Places to Visit in Scotland
- National Museum of Rural Life, Kittochside
The Main Museum
Arriving at the car park for the The national Museum of Scottish Rural Life at Kittochside (on the outskirts of East Kilbride in South Lanarkshire), the initial impression is not particularly favourable as the main museum building has been made to look like a farmyard barn (presumably deliberately). However, once inside, there is a bright, modern museum with excellent facilities. And there is even better outside, with a working farm and a farmhouse which is just as it was 50 years ago (see the illustration above and the more detailed description below).
The museum (formerly known as the Museum of Scottish Country Life) has a wide range of farm equipment on display and plenty of displays providing an insight into farming and the countryside. The displays are a combination of items from the National Trust and the National Museums of Scotland - the latter has brought its National Country Life Collection to Kittochside and is responsible for the management and operation of the Museum. Thankfully, as a result of the involvement of the Museums of Scotland, the usual prohibition on photography (which the National Trust inflicts on its visitors at its own properties) does not apply at Kittochside.
The museum organises special events to illustrate the life of the countryside. During my visit, they were displaying the winning photographs in a children's competition illustrating farm animals. The standard was very high - as you can see from this graphic of one of the entries.
One of the highlights of the museum has to be its restaurant. Good, wholesome, country fare, consumed while looking out over the countryside. I had a plate of the sort of soup that "sticks to your ribs" and although my visit was in February (not exactly the height of the tourist season) the restaurant was busy. Clearly the locals recognise good food when they see/taste it and pop in on a regular basis!
Kittochside lays on transport between the main museum building and the farmhouse on the top of a hill, which provides the other main attraction. But, in keeping with keeping the place as realistic as possible, the transport is provided by the "shooglie bus". Not only does this converted farm vehicle "shoogle" (sway from side to side) but it also has no springs - and the farm roads are full of pot-holes!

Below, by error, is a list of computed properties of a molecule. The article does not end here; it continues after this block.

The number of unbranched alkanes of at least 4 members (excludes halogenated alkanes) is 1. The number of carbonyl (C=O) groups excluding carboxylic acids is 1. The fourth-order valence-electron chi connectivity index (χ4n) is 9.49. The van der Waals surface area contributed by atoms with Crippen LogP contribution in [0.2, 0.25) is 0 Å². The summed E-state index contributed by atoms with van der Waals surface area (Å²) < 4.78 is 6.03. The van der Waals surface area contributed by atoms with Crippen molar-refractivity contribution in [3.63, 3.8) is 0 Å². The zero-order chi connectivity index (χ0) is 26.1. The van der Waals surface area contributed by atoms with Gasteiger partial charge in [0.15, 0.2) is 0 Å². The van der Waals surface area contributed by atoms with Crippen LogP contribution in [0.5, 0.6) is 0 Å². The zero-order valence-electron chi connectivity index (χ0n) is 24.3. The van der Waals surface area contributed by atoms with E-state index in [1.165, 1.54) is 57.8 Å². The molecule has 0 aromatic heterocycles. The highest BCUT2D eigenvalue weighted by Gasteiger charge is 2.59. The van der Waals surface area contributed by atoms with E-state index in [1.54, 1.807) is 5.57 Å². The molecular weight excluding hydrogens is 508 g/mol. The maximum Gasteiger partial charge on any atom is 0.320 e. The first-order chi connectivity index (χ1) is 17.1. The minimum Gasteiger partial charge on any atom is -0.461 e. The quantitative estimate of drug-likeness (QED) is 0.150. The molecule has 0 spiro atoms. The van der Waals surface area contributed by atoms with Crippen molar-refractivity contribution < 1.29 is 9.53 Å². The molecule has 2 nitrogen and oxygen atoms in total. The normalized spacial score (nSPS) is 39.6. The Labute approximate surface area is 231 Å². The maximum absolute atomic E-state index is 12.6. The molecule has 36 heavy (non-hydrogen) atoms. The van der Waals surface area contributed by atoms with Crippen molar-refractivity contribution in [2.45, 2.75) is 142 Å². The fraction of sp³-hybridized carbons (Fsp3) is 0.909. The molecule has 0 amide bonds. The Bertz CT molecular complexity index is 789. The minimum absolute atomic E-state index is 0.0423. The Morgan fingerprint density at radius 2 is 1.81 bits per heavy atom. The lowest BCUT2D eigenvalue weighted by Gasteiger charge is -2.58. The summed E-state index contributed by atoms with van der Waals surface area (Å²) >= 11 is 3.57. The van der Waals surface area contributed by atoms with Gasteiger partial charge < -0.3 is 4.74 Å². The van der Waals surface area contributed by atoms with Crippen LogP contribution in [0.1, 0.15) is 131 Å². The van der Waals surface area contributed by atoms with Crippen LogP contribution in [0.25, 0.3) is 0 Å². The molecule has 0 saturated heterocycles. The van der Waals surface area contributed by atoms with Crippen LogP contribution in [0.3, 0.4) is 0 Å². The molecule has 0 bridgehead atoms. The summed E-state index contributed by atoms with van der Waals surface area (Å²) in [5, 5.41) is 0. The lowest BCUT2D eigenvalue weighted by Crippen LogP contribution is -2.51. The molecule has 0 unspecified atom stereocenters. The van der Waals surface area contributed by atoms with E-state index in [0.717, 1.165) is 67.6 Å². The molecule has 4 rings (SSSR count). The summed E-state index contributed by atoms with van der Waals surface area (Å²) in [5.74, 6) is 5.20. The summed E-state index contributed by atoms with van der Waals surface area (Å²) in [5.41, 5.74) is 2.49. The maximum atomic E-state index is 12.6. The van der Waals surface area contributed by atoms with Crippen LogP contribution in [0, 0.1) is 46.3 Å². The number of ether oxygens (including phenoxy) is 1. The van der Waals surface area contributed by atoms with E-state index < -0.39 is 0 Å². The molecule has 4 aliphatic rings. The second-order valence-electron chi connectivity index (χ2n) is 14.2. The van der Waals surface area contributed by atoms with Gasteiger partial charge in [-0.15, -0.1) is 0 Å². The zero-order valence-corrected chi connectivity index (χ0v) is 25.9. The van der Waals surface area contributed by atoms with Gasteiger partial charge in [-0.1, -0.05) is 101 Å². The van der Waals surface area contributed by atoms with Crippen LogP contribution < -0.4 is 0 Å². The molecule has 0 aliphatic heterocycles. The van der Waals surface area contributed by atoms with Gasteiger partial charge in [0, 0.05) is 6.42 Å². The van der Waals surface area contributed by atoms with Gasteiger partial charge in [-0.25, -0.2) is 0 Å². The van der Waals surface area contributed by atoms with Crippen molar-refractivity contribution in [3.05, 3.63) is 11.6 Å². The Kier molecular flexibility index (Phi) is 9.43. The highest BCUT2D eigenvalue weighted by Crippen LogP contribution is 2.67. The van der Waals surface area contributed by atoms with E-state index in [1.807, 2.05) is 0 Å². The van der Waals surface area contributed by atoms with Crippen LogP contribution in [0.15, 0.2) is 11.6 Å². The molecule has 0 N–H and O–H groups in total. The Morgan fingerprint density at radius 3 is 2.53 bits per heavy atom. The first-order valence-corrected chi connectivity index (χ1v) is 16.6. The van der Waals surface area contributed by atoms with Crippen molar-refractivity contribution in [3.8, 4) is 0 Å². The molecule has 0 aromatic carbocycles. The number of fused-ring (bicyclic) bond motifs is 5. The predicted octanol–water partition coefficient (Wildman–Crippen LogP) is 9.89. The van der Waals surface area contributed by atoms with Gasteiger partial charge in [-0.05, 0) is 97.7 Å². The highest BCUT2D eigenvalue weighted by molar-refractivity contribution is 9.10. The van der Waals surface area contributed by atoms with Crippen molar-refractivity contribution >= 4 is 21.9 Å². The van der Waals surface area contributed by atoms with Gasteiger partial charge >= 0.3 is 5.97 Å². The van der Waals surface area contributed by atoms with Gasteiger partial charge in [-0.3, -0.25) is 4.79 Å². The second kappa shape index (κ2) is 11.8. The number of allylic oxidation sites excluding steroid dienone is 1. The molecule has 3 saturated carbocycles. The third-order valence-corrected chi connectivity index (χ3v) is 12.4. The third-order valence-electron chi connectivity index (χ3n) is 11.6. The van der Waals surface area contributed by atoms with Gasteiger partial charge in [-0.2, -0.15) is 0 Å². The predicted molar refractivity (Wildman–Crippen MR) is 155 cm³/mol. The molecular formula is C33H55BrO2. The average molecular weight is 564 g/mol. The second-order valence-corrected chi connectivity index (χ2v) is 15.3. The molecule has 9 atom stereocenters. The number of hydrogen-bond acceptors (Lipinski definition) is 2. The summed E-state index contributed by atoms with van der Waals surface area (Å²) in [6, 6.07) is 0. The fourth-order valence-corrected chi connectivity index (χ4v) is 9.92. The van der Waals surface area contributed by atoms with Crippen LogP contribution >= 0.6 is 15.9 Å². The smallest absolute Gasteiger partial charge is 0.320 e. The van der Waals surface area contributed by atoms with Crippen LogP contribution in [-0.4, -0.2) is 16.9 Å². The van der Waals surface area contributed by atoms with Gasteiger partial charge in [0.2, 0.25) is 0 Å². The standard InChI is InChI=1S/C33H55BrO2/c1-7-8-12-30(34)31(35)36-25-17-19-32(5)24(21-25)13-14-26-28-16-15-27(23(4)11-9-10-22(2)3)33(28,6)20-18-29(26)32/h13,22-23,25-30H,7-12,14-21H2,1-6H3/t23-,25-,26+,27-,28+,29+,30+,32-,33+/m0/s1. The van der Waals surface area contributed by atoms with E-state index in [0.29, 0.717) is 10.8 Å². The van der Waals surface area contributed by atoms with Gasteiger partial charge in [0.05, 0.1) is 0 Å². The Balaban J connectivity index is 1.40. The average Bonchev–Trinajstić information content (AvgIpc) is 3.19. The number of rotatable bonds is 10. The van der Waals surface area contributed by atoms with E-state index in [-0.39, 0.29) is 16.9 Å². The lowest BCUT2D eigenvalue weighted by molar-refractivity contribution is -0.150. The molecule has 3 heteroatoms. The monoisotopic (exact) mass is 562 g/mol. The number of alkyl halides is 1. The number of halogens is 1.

Of course, on a nice day, it is quite possible to walk alongside the farm track, up the hill to the farmhouse. That way you can enjoy the fresh air and the fields and the animals there.
Kittochside and its National Museum of Scottish Rural Life was created as a result of a gift to the National Trust for Scotland of the farm and the farmhouse (with all its contents) with its out-buildings by a Mrs M S C Reid. This philanthropic donation was made in 1992 and 12 years later Mrs Reid still sometimes pops in to see how her former home is doing. The farm had been in the ownership of ten generations of the Reid family since the 16th century. The farm continues to be worked using the techniques and equipment of the 1950s, to demonstrate this late phase of the Agricultural Revolution.
Since all the furniture, decor and ornaments have been left as they were in the 1950s, it is a nostalgic trip for those visitors who belong to the older generation - and an eye-opener for the youngsters! I was particularly struck by the equipment on display in the kitchen - including a "stone" hot-water-bottle which was filled with hot water before the days of the more "modern" rubber variety. And I'm sure I've seen that flower print on the wall of the bedroom before!
How to Get There
East Kilbride is well sign-posted along the A725/A726 from the M74 which runs north/south through Lanarkshire. East Kilbride is not the easiest of towns to drive around (the multitude of roundabouts have given rise to its nickname of "Polo City" after a well-known brand of circular confectionary!). But this Location Map should help (you can enlarge the scale of this map, if required).
While in the area, don't forget to call in at Bothwell Castle (illustrated here), Ch‚telherault Country Park (described unfairly as the "dog kennels at Hamilton"), Craignethan Castle (linked to "Tillietudlem Castle" in Walter Scott's "Old Mortality"), David Livingstone Centre, Blantyre (created at the birthplace of the missionary/explorer) and New Lanark World Heritage Centre (a village of cotton mills and homes of the former workers).
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